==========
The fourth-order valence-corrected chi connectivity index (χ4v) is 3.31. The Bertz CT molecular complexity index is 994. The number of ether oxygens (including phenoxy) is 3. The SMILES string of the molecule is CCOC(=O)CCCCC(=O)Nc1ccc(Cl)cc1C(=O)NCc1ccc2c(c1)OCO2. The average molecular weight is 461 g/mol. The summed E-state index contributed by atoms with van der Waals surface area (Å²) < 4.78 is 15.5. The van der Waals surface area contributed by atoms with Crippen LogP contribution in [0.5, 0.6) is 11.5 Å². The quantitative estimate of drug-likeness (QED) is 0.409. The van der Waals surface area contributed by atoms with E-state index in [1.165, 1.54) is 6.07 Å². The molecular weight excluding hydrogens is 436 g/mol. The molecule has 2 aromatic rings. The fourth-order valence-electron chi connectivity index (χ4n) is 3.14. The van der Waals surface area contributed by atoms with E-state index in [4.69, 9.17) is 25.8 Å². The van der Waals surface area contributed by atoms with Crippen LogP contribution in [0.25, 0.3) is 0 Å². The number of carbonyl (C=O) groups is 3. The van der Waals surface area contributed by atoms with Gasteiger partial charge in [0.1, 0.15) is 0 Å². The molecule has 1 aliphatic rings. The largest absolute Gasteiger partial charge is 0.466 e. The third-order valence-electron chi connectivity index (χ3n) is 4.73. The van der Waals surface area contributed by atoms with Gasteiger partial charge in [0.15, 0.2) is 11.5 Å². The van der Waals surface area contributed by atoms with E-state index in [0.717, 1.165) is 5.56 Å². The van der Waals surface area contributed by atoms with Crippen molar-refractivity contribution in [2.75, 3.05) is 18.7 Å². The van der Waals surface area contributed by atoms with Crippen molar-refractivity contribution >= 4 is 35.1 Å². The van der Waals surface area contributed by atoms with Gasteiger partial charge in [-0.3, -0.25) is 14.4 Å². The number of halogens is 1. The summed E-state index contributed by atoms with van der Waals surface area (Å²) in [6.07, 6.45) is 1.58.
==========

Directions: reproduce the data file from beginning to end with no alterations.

The fourth-order valence-corrected chi connectivity index (χ4v) is 3.31. The Bertz CT molecular complexity index is 994. The number of ether oxygens (including phenoxy) is 3. The SMILES string of the molecule is CCOC(=O)CCCCC(=O)Nc1ccc(Cl)cc1C(=O)NCc1ccc2c(c1)OCO2. The average molecular weight is 461 g/mol. The summed E-state index contributed by atoms with van der Waals surface area (Å²) < 4.78 is 15.5. The van der Waals surface area contributed by atoms with Crippen LogP contribution in [0.5, 0.6) is 11.5 Å². The quantitative estimate of drug-likeness (QED) is 0.409. The van der Waals surface area contributed by atoms with E-state index in [1.165, 1.54) is 6.07 Å². The molecular weight excluding hydrogens is 436 g/mol. The molecule has 2 aromatic rings. The fourth-order valence-electron chi connectivity index (χ4n) is 3.14. The van der Waals surface area contributed by atoms with E-state index in [4.69, 9.17) is 25.8 Å². The van der Waals surface area contributed by atoms with Crippen LogP contribution in [0.25, 0.3) is 0 Å². The number of carbonyl (C=O) groups is 3. The van der Waals surface area contributed by atoms with Gasteiger partial charge in [0.1, 0.15) is 0 Å². The molecule has 1 aliphatic rings. The largest absolute Gasteiger partial charge is 0.466 e. The third-order valence-electron chi connectivity index (χ3n) is 4.73. The van der Waals surface area contributed by atoms with Gasteiger partial charge in [0.15, 0.2) is 11.5 Å². The van der Waals surface area contributed by atoms with E-state index in [0.717, 1.165) is 5.56 Å². The van der Waals surface area contributed by atoms with Crippen molar-refractivity contribution in [2.75, 3.05) is 18.7 Å². The van der Waals surface area contributed by atoms with Crippen molar-refractivity contribution >= 4 is 35.1 Å². The van der Waals surface area contributed by atoms with Gasteiger partial charge in [-0.3, -0.25) is 14.4 Å². The number of halogens is 1. The summed E-state index contributed by atoms with van der Waals surface area (Å²) in [6.07, 6.45) is 1.58.